1749 - Persians are driven out. The Al Bu Said dynasty comes to power, and continues to rule to this day.
1913 - Control of the country splits. The interior is ruled by Ibadite imams and the coastal areas by the sultan. Under a British-brokered agreement in 1920 the sultan recognises the autonomy of the interior.
1959 - Sultan Said bin Taimur regains control of the interior. His rule is characterised by a fuedal and isolationist approach.
1964 - Oil reserves are discovered; extraction begins in 1967.
1965-75 - Rebellion in the southern region of Dhofar in which leftist forces are pitted against government troops. The uprising is finally put down with the help of soldiers from Jordan and Iran.
Sultan Said bin Taimur was ultraconservative and opposed to change of any kind
Its original aim was the overthrow of Said ibn Taimur, but, by 1967, under the name of the Popular Front for the Liberation of the Occupied Arabian Gulf--which in 1974 was changed to the Popular Front for the Liberation of Oman (PFLO)
The government instigated an important change by introducing a law in 2008 stipulating that men and women's legal testimonies are now considered equal, although it is unclear to what extent this will apply to personal status law cases.
Oman's patriarchal culture, in combination with conservative religious norms, continues to have a profound impact on women.
Despite progress, women face discrimination in almost all areas of life, and men are traditionally and legally seen as heads of household.
Women remain underrepresented in the judiciary and government structures, and do not have full freedom to make decisions about their health and reproductive rights.
They are afforded unequal rights under the personal status law, which governs inheritance, marriage, divorce, and child custody
Because of dwindling oil reserves, the government is adopting a new development plan that focuses on the diversification, industrialization and privatization while simultaneously reducing the use of oil.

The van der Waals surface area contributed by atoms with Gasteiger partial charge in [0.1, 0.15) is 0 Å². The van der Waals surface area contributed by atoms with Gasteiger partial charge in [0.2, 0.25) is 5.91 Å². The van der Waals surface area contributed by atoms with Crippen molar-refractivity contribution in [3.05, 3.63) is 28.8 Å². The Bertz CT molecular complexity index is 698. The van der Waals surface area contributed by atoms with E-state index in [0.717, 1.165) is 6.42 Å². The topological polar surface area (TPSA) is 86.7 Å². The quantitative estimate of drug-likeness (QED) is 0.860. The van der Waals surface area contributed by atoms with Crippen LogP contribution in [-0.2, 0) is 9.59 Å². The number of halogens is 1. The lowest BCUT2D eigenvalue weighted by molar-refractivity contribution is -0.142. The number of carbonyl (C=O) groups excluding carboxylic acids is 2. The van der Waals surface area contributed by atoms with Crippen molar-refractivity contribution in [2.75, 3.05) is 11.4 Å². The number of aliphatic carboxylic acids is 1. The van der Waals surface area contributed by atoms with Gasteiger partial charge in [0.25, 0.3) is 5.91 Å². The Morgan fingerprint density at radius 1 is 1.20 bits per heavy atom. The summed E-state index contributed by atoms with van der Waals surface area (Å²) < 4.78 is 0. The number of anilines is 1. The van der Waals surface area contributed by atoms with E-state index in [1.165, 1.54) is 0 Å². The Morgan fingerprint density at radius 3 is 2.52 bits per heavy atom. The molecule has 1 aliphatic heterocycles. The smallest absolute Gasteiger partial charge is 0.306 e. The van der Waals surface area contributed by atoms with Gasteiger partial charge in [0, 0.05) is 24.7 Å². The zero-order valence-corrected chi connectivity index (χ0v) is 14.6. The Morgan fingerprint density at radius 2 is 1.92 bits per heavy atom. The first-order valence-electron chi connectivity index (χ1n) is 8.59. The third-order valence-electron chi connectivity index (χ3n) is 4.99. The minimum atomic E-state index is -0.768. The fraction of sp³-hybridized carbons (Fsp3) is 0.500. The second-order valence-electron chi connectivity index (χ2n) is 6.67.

This plan the government calls “vision 2020” was adopted in 1996 and is set up to diversify the economy so that the oil sector of the GDP changes from 37% to 9%.
Also the government invests heavily in the gas sector of the economy because Oman has a much bigger natural gas resource than oil. Their foothold near the Arabian Sea makes this commodity a key part in the diversification process.
This is very difficult to uphold due to the constant political instability in the Middle East, neighboring countries will sabotage oil pipelines during state of unrest.
With major investments to infrastructure, tourism, industrial, and gas sector of Oman’s economy ; in return the government believes the economy will, over time, stray from the oil production industry to non-oil areas which will enhance economic growth.
By 2020 Oman hopes have drastically changed their global economy to a more efficient competitor in the global market.
So far Oman is on track to diversify its economy yet there are no guarantees in the future.
Yahya bin said Al Jabri, executive president of CMA, states that with the completion of the infrastructure in various parts, he declares Oman is keeping pace with the long-term plan.
In order to drastically change the economy the country must also obtain a strong, centralized political system. Continuous fighting and growing military tensions is the one of two main challenges to this reform.
Compared to past reforms,there are not many challenges to this plan working, the only other problem that can occur is the water scarcity in the Middle East, which can hinder Oman’s agriculture production, yet the economy proceeds to continue to grow and in the eye’s of many will continue to do so.